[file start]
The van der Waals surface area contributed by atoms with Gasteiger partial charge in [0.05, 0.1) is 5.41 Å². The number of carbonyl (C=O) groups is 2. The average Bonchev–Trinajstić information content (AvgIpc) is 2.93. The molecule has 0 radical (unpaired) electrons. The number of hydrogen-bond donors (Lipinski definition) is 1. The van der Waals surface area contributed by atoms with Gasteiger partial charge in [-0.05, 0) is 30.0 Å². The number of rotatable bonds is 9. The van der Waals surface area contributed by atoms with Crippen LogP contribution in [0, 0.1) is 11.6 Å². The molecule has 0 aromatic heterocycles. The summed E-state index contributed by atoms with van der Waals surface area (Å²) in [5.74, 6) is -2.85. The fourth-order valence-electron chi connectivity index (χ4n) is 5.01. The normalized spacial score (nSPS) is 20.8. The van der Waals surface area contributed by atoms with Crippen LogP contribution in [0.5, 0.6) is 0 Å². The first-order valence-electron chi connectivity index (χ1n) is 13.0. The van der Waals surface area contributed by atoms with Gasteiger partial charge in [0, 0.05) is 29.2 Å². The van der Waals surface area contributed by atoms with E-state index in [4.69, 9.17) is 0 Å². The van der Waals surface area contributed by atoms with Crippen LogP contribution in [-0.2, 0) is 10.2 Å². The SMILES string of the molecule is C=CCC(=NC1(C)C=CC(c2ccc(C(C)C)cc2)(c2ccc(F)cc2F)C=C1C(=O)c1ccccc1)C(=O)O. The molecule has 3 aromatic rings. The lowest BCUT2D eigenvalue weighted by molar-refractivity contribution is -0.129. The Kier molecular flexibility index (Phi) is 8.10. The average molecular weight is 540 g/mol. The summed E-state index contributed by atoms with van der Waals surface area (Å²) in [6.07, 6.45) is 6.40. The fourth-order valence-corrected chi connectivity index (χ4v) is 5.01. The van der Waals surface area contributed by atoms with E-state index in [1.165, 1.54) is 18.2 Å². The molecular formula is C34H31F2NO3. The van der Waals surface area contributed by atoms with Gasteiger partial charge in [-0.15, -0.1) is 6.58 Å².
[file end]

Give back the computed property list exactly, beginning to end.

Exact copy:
The van der Waals surface area contributed by atoms with Gasteiger partial charge in [0.05, 0.1) is 5.41 Å². The number of carbonyl (C=O) groups is 2. The average Bonchev–Trinajstić information content (AvgIpc) is 2.93. The molecule has 0 radical (unpaired) electrons. The number of hydrogen-bond donors (Lipinski definition) is 1. The van der Waals surface area contributed by atoms with Gasteiger partial charge in [-0.05, 0) is 30.0 Å². The number of rotatable bonds is 9. The van der Waals surface area contributed by atoms with Crippen LogP contribution in [0, 0.1) is 11.6 Å². The molecule has 0 aromatic heterocycles. The summed E-state index contributed by atoms with van der Waals surface area (Å²) in [5.74, 6) is -2.85. The fourth-order valence-electron chi connectivity index (χ4n) is 5.01. The normalized spacial score (nSPS) is 20.8. The van der Waals surface area contributed by atoms with Crippen LogP contribution in [0.5, 0.6) is 0 Å². The first-order valence-electron chi connectivity index (χ1n) is 13.0. The van der Waals surface area contributed by atoms with Gasteiger partial charge in [0, 0.05) is 29.2 Å². The van der Waals surface area contributed by atoms with E-state index in [4.69, 9.17) is 0 Å². The van der Waals surface area contributed by atoms with Crippen LogP contribution in [-0.2, 0) is 10.2 Å². The SMILES string of the molecule is C=CCC(=NC1(C)C=CC(c2ccc(C(C)C)cc2)(c2ccc(F)cc2F)C=C1C(=O)c1ccccc1)C(=O)O. The molecule has 3 aromatic rings. The lowest BCUT2D eigenvalue weighted by molar-refractivity contribution is -0.129. The Kier molecular flexibility index (Phi) is 8.10. The average molecular weight is 540 g/mol. The summed E-state index contributed by atoms with van der Waals surface area (Å²) in [6.07, 6.45) is 6.40. The fourth-order valence-corrected chi connectivity index (χ4v) is 5.01. The van der Waals surface area contributed by atoms with E-state index in [1.165, 1.54) is 18.2 Å². The molecular formula is C34H31F2NO3. The van der Waals surface area contributed by atoms with Gasteiger partial charge in [-0.15, -0.1) is 6.58 Å².